Julian Tan isn’t the face of Formula One like Lewis Hamilton, but as the sport’s head of esports is in the spotlight as in-person events evaporate — and face an uncertain timeline for a return.
When the coronavirus put the first eight races of the Formula One season on hold, Tan was quick to fill that void with virtual versions, the first of which replaced the Bahrain event last month. Unlike a real race, the virtual one was contested by both current and former drivers alongside celebrities, who were all overseen by a pundit and commentary team.
Analytics firm Esports Charts would later report that the race’s viewership averaged 289,000 concurrent streams that peaked at 359,000, with 199,000 on YouTube, 180,000 on Twitch and 18,000 on Facebook. In an interview with Esports Insider, Tan said the virtual race generated the “biggest numbers we’ve ever done in esports.”
Two more races have already been scheduled for the end of May and early June. While it’s unlikely the races will ever fully fill the void left by live racing, Tan never wanted to do it in the first place. In his mind, each virtual Grand Prix’ is a chance to reach the broadest cross-section of fans, he recently told the Financial Times. His goal is that when Formula One races do eventually return to screens they will take a significant percentage of new esports fans with it.
“The role of esports in rejuvenating interest in Formula One is likely to be critical, as you can assume much of its younger fan-base is there, alongside those with a predominant interest in online racing,” said Gareth Capon, CEO at video tech platform Grabyo. “The aim of the game right now is to stay relevant in the eyes of consumers.”
Despite Formula One’s strides into esports, Tan still has work to do in capturing younger audiences. Just last year it revealed that only 14% of its viewers are under 25. The main reason for this is access. Watching a live Grand Prix is currently reserved only for those with premium TV or cable packages. Engagement with sport happens when events are live, and Tan’s work is crucial to how the sport finds a sustainable way to reach younger audiences across digital platforms and devices.
When Tan became esports boss at Formula One in 2018, he hadn’t worked in sports or in media. He was a consultant at Boston Consulting Group, where he spent nearly three years advising companies how to tackle the challenges posed by digital media, according to his LinkedIn profile. In fact, Tan’s only experience of the media industry was when he was a columnist for the Huffington Post and Yahoo between 2012 and 2016.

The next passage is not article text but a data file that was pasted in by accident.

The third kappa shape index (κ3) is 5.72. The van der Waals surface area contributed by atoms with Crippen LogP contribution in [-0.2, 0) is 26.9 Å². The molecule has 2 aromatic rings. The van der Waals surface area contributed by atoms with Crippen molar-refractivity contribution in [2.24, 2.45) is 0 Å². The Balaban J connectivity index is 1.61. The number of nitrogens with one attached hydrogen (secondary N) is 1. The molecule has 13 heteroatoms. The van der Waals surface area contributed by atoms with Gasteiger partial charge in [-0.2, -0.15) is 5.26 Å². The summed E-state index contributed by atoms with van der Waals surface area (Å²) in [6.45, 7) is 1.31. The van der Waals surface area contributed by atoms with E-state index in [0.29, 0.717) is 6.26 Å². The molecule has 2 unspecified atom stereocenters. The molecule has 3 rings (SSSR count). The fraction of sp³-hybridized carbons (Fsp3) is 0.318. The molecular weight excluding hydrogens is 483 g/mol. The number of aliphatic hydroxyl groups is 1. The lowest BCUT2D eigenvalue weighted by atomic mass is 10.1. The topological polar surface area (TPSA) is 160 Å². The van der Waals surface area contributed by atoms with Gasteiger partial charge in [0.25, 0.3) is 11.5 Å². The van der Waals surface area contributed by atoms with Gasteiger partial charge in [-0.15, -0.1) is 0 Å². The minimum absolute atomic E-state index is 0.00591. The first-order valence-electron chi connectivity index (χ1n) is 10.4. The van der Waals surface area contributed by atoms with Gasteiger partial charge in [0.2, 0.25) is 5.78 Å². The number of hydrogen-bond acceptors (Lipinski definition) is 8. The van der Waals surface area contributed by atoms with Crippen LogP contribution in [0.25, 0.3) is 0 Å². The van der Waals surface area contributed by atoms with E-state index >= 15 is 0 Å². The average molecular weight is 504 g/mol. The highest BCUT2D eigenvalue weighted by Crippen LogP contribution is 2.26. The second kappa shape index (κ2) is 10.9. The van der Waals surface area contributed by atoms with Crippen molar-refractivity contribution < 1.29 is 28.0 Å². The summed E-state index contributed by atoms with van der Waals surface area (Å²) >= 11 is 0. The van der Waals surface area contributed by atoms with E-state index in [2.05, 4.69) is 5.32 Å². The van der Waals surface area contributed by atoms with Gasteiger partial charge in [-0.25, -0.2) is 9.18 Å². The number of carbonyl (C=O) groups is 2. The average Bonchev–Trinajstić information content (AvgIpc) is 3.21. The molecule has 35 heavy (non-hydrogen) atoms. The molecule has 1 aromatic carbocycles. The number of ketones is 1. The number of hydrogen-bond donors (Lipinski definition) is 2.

“It was a long-term, future-proof decision for Formula One to diversify into esports when it did,” said Capon. “By being one of the first to build an esports presence, Formula One had the foresight to use that time to learn about the industry, embed itself in the ecosystem and optimize its offering.”
Early in his tenure, Tan set to work raising the stakes of its own virtual races by increasing the prize money on offer. He also involved all the major teams in his plans for esports, which paved the way for more drivers to take part in virtual racers with gamers. The two-pronged approach gave Formula One a product that’s accessible to esports fans but familiar enough to those who aren’t.
One exec who has worked with Tan said he was “very smart” and pointed to his degree in composites engineering from the University of Cambridge. Other execs involved in Formula One’s esports have been impressed by what has been achieved since Tan’s arrival.
“With Formula One Esports growing success, it’s expected that sim-racing can go even further into the mainstream with a mix of real and virtual drivers both on virtual and real-life circuits,” said Guillaume Vergnas, partnerships development and esports manager at Renault Sport Racing, which has been competing in Formula One’s virtual races since 2018. “This bridge is and will be the continued success of F1 in esports.”
Rich audiences attract commercial dollars and Formula One’s virtual races are likely to become, if not already, a self-sustaining part of its business. The organization’s esports arm has major sponsors in DHL and Fanatec, an established format and well-known esports stars competing in its tournaments. During the pandemic, it has had all of these resources to leverage.
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